Also true is the post-war period when Candy sets about making a fatherless family unit work, only to have it destroyed by the return of the father of her wartime child. There really was a job in a film studio, with all the attendant glamour and excitement, leading to a divorce and a new marriage and a life in Hollywood – okay, I made a lot of that part up, but we did know the film stars and directors personally – I still have their autographed photographs.

I didn’t have to make up London in the sixties, rock bands and music festivals, new styles of clothes, or the increasing muddle and terror in the Middle East that drove refugees like young Naseem Fahy to England. I did make up the identity of a young viscount who fell in love with a film star, but not the type – London was full of them as well – well-meaning, well-educated, dazzled, led astray…

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The Complete Knowledge of Sally Fry by Sylvia Murphy ~ 1983This edition: Black Swan, 1984.  Softcover. ISBN: 0-552-99094-9. 174 pages.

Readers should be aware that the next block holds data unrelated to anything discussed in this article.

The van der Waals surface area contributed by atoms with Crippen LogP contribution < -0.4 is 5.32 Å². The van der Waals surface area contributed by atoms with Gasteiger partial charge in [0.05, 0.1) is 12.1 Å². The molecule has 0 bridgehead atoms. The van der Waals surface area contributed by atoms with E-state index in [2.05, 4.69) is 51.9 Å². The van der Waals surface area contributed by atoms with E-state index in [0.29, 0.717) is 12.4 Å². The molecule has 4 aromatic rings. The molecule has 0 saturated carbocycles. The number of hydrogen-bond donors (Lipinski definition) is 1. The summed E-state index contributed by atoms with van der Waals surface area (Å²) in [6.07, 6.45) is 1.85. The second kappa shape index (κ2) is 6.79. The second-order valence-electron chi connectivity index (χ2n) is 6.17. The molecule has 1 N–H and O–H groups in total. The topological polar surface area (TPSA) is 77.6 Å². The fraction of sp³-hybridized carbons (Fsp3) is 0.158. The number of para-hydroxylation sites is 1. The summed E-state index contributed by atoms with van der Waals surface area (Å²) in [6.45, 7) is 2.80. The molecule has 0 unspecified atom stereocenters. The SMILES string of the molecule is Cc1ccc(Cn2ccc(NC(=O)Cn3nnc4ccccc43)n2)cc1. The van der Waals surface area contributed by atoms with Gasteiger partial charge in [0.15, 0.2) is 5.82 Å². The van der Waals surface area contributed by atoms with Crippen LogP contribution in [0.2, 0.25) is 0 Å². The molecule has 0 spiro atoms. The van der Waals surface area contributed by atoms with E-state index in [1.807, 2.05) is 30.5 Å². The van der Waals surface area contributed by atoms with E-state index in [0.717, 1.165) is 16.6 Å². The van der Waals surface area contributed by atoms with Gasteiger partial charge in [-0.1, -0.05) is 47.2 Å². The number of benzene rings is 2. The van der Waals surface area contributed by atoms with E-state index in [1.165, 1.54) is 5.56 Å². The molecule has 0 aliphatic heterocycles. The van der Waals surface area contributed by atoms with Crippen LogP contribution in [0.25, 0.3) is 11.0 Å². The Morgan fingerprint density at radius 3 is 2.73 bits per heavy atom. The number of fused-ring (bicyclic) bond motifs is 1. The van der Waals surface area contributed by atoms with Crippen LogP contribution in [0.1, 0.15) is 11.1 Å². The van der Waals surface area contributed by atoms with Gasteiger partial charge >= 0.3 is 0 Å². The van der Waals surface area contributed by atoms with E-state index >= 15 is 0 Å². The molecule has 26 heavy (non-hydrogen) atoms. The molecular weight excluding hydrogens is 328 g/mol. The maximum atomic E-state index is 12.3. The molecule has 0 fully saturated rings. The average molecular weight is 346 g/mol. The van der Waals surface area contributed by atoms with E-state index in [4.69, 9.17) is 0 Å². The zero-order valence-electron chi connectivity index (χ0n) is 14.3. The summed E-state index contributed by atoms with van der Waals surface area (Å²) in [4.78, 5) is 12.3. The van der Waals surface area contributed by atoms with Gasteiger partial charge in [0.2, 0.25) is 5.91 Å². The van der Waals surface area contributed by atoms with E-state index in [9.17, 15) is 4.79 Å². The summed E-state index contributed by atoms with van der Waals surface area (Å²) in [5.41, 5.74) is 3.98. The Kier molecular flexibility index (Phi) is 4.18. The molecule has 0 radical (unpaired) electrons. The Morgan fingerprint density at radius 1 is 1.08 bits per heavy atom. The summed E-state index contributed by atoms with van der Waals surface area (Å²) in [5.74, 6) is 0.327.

My rating: 9/10.

I grabbed this book on a whim during a Sally Ann sweep over a year ago. I was attracted by the intriguing cover, and when I opened the book to the middle for my standard never-heard-of-this-author-before-should-I-gamble-on-this book-30-second-random-excerpt-test it passed quite nicely.

Not quite sure why it’s taken me this long to get around to reading it. The cover blurb might be the reason – a quote from Susan Hill  (which vaguely rings a bell – dark short stories? – or ???)  promises “…no difficulty in laughing out loud….a new, original comic writer…tremendous fun”. I dislike being told I’m going to laugh, and in inner protest I then tend not to. ( “Take that, effusive cover copy writer!” This goes double, no, TRIPLE, for video cover blurbs. Especially foreign films. Never trust the blurb. Just saying.)

Well, shame on me. Picked it up last night, was immediately pulled into Sally Fry’s complicated little world, stayed up way too late reading it, and got up way too early to finish it.

Verdict – very nice indeed. This one’s a keeper. (Though I didn’t laugh out loud. Continual appreciative smiling better describes my response. Maybe I would have laughed out loud – occasional passages are very wryly funny – but I was reading in bed next to my slumbering spouse so I tempered my behaviour accordingly.)

So – how to describe Sally Fry?